Pros: Works well in total darkness; robust design; uncluttered interface
Cons: No manual control over infra-red LEDs; VGA resolution; expensive
Bottomline: The night vision is impressive, but the fact that you can’t turn it off manually is disappointing
But it online at:
As with all IP cameras, the Connectcam doesn’t need to be connected to a PC.
Instead it hooks up to your network (this Swann model features both wired and wireless networking) and lets you keep an eye on your home or office.
The camera’s main draw is its ability to see in the dark using infra-red. During testing, we could see clear images in total darkness up to around 10m; the camera uses a light sensor to tell it when to activate the infra-red LEDs.
There’s no way to manually control this mode, which can be frustrating as, even in fairly well-lit conditions, it switched on the infra-red LEDs and would unnecessarily lose colour and clarity as a result.
The Cmos sensor can muster decent-quality images, but the resolution of 640x480 is a little low – for this price we were expecting a one-megapixel sensor.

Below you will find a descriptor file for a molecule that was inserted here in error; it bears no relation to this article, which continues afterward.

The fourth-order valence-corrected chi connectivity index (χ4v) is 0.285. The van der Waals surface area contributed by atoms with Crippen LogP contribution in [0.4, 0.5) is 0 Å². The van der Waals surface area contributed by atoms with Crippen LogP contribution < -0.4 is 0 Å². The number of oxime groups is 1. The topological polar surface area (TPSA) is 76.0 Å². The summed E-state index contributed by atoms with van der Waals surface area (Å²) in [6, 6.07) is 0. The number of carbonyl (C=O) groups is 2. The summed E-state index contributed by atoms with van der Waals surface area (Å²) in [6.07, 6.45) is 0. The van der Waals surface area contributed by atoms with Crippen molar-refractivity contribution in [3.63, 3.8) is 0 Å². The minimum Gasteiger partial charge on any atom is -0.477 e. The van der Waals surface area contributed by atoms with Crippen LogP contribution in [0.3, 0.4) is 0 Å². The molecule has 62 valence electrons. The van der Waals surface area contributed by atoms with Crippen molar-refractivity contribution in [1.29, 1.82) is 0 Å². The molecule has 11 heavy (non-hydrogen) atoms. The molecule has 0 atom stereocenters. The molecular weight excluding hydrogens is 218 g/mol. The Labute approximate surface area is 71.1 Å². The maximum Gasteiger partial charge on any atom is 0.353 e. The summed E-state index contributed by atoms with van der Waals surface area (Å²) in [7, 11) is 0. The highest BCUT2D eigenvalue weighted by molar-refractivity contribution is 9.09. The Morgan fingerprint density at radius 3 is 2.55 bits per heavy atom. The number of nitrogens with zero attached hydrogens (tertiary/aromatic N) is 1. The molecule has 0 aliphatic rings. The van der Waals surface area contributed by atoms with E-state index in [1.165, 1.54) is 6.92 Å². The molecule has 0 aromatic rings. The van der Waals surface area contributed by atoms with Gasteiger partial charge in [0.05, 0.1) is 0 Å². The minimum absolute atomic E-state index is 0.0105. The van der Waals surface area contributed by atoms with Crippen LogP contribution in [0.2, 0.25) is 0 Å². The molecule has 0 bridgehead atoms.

You can’t pan or tilt the camera remotely, and focus is manually adjusted on the camera. However, a built-in microphone provides audio and, if you attach a speaker to the 3.5mm jack, you can have a conversation.
Motion detection can be set up with snapshots sent directly to an FTP server, network hard drive, email recipient or attached USB key (there is a USB port on the side of the camera).
You can also turn on 3GPP streaming to access video via a 3G phone. Although this worked well, there’s no secure login, meaning anyone with the appropriate link can access it; this is a big security flaw and we’d advise activating this mode with caution.
The Connectcam is well built, has great features and is easy to set up and use, but the fact that you can’t manually turn off the infra-red LEDs will disappoint those looking for high-quality images.